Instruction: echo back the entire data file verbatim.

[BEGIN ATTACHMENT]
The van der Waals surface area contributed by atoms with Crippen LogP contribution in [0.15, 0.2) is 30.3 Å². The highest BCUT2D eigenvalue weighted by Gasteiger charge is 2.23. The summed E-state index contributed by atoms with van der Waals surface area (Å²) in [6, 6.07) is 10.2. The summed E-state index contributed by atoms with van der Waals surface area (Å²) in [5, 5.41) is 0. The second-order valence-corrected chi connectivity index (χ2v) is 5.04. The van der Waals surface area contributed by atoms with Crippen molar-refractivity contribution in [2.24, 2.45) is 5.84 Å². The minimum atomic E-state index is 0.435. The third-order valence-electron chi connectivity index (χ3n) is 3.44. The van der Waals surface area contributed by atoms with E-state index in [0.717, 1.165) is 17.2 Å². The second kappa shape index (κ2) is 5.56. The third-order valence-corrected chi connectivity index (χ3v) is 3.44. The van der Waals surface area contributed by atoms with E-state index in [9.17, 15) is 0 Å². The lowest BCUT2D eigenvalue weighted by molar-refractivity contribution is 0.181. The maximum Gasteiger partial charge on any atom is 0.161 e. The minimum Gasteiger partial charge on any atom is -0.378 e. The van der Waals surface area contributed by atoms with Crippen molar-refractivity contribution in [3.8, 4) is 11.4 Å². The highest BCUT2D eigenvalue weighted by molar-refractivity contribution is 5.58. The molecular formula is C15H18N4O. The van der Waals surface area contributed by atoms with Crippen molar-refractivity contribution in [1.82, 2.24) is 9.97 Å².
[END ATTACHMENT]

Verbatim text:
The van der Waals surface area contributed by atoms with Crippen LogP contribution in [0.15, 0.2) is 30.3 Å². The highest BCUT2D eigenvalue weighted by Gasteiger charge is 2.23. The summed E-state index contributed by atoms with van der Waals surface area (Å²) in [6, 6.07) is 10.2. The summed E-state index contributed by atoms with van der Waals surface area (Å²) in [5, 5.41) is 0. The second-order valence-corrected chi connectivity index (χ2v) is 5.04. The van der Waals surface area contributed by atoms with Crippen molar-refractivity contribution in [2.24, 2.45) is 5.84 Å². The minimum atomic E-state index is 0.435. The third-order valence-electron chi connectivity index (χ3n) is 3.44. The van der Waals surface area contributed by atoms with E-state index in [0.717, 1.165) is 17.2 Å². The second kappa shape index (κ2) is 5.56. The third-order valence-corrected chi connectivity index (χ3v) is 3.44. The van der Waals surface area contributed by atoms with E-state index in [9.17, 15) is 0 Å². The lowest BCUT2D eigenvalue weighted by molar-refractivity contribution is 0.181. The maximum Gasteiger partial charge on any atom is 0.161 e. The minimum Gasteiger partial charge on any atom is -0.378 e. The van der Waals surface area contributed by atoms with Crippen molar-refractivity contribution in [3.8, 4) is 11.4 Å². The highest BCUT2D eigenvalue weighted by molar-refractivity contribution is 5.58. The molecular formula is C15H18N4O. The van der Waals surface area contributed by atoms with Crippen molar-refractivity contribution in [1.82, 2.24) is 9.97 Å².